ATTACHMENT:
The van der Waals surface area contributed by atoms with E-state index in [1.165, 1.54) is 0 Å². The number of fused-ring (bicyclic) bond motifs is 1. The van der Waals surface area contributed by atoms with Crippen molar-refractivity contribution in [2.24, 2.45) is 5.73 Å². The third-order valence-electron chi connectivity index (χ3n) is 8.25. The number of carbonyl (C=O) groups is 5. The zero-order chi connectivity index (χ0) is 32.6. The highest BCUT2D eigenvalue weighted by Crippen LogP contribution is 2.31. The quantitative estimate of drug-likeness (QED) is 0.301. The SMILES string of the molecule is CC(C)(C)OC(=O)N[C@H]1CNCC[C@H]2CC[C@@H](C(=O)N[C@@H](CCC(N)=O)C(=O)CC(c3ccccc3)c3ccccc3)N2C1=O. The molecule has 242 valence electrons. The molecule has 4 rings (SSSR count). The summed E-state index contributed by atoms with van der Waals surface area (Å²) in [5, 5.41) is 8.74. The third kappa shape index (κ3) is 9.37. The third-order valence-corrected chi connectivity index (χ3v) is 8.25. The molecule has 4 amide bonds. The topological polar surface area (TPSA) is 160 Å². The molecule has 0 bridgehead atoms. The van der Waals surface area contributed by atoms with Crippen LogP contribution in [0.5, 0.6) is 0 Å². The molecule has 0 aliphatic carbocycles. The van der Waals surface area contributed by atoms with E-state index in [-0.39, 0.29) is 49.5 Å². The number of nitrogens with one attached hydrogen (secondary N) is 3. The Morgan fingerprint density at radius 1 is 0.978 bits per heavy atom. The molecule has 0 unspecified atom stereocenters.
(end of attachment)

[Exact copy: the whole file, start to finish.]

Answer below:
The van der Waals surface area contributed by atoms with E-state index in [1.165, 1.54) is 0 Å². The number of fused-ring (bicyclic) bond motifs is 1. The van der Waals surface area contributed by atoms with Crippen molar-refractivity contribution in [2.24, 2.45) is 5.73 Å². The third-order valence-electron chi connectivity index (χ3n) is 8.25. The number of carbonyl (C=O) groups is 5. The zero-order chi connectivity index (χ0) is 32.6. The highest BCUT2D eigenvalue weighted by Crippen LogP contribution is 2.31. The quantitative estimate of drug-likeness (QED) is 0.301. The SMILES string of the molecule is CC(C)(C)OC(=O)N[C@H]1CNCC[C@H]2CC[C@@H](C(=O)N[C@@H](CCC(N)=O)C(=O)CC(c3ccccc3)c3ccccc3)N2C1=O. The molecule has 242 valence electrons. The molecule has 4 rings (SSSR count). The summed E-state index contributed by atoms with van der Waals surface area (Å²) in [5, 5.41) is 8.74. The third kappa shape index (κ3) is 9.37. The third-order valence-corrected chi connectivity index (χ3v) is 8.25. The molecule has 4 amide bonds. The topological polar surface area (TPSA) is 160 Å². The molecule has 0 bridgehead atoms. The van der Waals surface area contributed by atoms with Crippen LogP contribution in [0.5, 0.6) is 0 Å². The molecule has 0 aliphatic carbocycles. The van der Waals surface area contributed by atoms with E-state index in [-0.39, 0.29) is 49.5 Å². The number of nitrogens with one attached hydrogen (secondary N) is 3. The Morgan fingerprint density at radius 1 is 0.978 bits per heavy atom. The molecule has 0 unspecified atom stereocenters.